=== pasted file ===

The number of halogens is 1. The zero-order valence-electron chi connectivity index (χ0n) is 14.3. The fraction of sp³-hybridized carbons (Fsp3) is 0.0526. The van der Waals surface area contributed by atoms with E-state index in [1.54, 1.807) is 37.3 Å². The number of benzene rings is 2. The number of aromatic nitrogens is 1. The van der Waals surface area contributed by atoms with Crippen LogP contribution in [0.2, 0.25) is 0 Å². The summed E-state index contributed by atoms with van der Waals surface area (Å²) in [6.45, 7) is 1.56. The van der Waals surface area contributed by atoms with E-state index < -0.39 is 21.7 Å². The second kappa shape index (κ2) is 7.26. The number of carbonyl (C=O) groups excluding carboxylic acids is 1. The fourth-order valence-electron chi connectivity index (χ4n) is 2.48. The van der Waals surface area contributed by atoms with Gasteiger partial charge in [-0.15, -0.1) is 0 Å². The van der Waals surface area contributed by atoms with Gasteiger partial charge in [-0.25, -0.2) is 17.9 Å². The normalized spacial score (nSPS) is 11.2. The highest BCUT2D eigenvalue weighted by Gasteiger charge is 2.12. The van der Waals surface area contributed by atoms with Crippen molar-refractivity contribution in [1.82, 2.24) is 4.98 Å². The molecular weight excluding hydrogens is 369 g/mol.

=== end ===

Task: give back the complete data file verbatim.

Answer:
The number of halogens is 1. The zero-order valence-electron chi connectivity index (χ0n) is 14.3. The fraction of sp³-hybridized carbons (Fsp3) is 0.0526. The van der Waals surface area contributed by atoms with E-state index in [1.54, 1.807) is 37.3 Å². The number of benzene rings is 2. The number of aromatic nitrogens is 1. The van der Waals surface area contributed by atoms with Crippen LogP contribution in [0.2, 0.25) is 0 Å². The summed E-state index contributed by atoms with van der Waals surface area (Å²) in [6.45, 7) is 1.56. The van der Waals surface area contributed by atoms with E-state index < -0.39 is 21.7 Å². The second kappa shape index (κ2) is 7.26. The number of carbonyl (C=O) groups excluding carboxylic acids is 1. The fourth-order valence-electron chi connectivity index (χ4n) is 2.48. The van der Waals surface area contributed by atoms with Gasteiger partial charge in [-0.15, -0.1) is 0 Å². The van der Waals surface area contributed by atoms with Gasteiger partial charge in [-0.25, -0.2) is 17.9 Å². The normalized spacial score (nSPS) is 11.2. The highest BCUT2D eigenvalue weighted by Gasteiger charge is 2.12. The van der Waals surface area contributed by atoms with Crippen molar-refractivity contribution in [1.82, 2.24) is 4.98 Å². The molecular weight excluding hydrogens is 369 g/mol.